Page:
Five Questions For Rebecca Northan

As reported here and, well, all over New York, Rebecca Northan’s December date with the Big Apple was love at first sight. In the midst of it all, Esther caught up with Rebecca to learn a little more about how it all came to pass:

Bridge: Congrats on the New York premiere of Blind Date! The show was a sold-out audience critic favourite during it’s last run in Toronto – but this isn’t the first appearance of Mimi. Can you tell us a bit about the character, and the show’s history?

RN: Mimi was born in the Spiegeltent as part of a variety show in 2007. Blind Date started out as a 10 minute clown turn that was a crowd favourite. At some point I got to wondering , “If I can do 10 minutes with an audience member, I wonder what I can do in 90 minutes?” I returned to my home theatre, The Loose Moose Theatre Company, and developed the show there in consultation with Artistic Director, Dennis Cahill. Blind Date had its first run in Calgary at Loose Moose. The first night, we had 30 people in the audience. We were selling out by the end of the run. It was totally overwhelming!

Bridge: Richard Ouzonian wrote a preview article in the Toronto Star for the New York run of Blind Date and the “weird twists of fate” that brought the production south of the border. You mention in the article that you weren’t that familiar with New York City – can you tell us one or two moments that stand out about the process of bringing the show to Off-Broadway and working with producer Kevin McCollum?

RN: Meeting Kevin McCollum is a stand out, for sure! He is incredibly passionate about theatre and telling stories. He’s also, I think, a bit of a genius when it comes to the business side of theatre. It’s very inspiring to watch him in action and I’m learning so much! The other stand-out in this whole experience is the production team at Davenport Theatrical. I’m used to self-producing, so to suddenly be in New York with a dedicated team working at such a high skill level is so far beyond my experience as a self-producer that I often stand back and marvel at how they make magic happen. It’s all very humbling. Oh – and I also got to meet Mike Nichols. I’m still in shock about that one.

Bridge: Is there anything about the show and your work that you consider distinctly Canadian? Have you noticed anything differences between Canadian and New York audiences?

RN: Hmmmm. Well, I’m distinctly Canadian, as is the rest of my crew. We’ve taped a Loonie centre stage for good luck. I’m not sensing a huge difference in the audience. I was worried about differences in humour, but, I think since we live so close to each other, and share movies and television that the gaps aren’t too wide to bridge.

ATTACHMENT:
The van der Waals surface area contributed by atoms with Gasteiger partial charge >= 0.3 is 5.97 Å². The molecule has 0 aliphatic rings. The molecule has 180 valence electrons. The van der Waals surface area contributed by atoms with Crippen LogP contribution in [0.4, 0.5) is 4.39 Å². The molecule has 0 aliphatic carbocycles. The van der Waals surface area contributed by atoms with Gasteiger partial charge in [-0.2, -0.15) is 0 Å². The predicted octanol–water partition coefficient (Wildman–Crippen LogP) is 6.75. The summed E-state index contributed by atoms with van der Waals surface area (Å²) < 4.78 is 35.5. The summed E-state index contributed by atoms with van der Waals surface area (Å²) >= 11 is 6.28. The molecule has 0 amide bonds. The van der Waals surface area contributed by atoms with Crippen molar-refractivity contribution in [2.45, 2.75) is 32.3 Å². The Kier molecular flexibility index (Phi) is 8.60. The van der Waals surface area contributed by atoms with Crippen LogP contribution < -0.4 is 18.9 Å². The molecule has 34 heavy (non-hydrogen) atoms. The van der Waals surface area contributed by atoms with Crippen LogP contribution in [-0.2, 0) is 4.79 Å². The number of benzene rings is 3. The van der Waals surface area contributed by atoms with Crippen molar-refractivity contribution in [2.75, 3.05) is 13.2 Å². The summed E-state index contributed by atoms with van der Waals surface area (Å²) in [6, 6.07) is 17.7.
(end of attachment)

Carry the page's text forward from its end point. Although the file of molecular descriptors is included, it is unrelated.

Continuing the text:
Bridge: Blind Date is almost entirely improvised. Have you always worked in this form? Do you have any techniques or tricks to keep the process fresh?

RN: There is a structure to the show so that the audience and the date get a beginning, middle and end. It’s our aim to deliver a solid narrative – however, we’re always ready to throw that out and go with suggestions that come from the Date. Every show is different because the Date is a different person. For me Blind Date is all about the guy. All I want is to get to know him, and I do that but putting us into a variety of situations that are familiar to everyone because it’s interesting to see how an individual reacts. We often hear audience members leaving the theatre having discussions about what THEY would have done differently. In terms of techniques that I use to keep the show fresh? I listen. I really, really, really LISTEN to the human being who is sitting across from me. They are what is fresh, and I have a genuine interest in them. It’s worth trying in your life: really listen. Everything is fresh then. I’ve been improvising since I was 16 years old when I started at the Loose Moose Theatre, studying with Keith Johnstone. Everything I learned with Keith continues to inform my work, whether I’m writing, directing or doing other people’s scripted work, both comedic and dramatic.

Bridge: What’s next for Mimi? What’s next for Rebecca?

RN: What’s next for Mimi is in the hands of Kevin McCollum. They are good hands to be in. I look forward to the next chapter in her adventures. Next for Rebecca – I am heading off to Calgary. I’ve written a play called Kung Fu Panties and it’s being produced by Ground Zero Theatre and Hit and Myth Productions in the spring. Yes – we’re going to attempt to put an all-girl block buster-style action movie on the stage. There will be kung fu, there will be car chases, there will be comedy.

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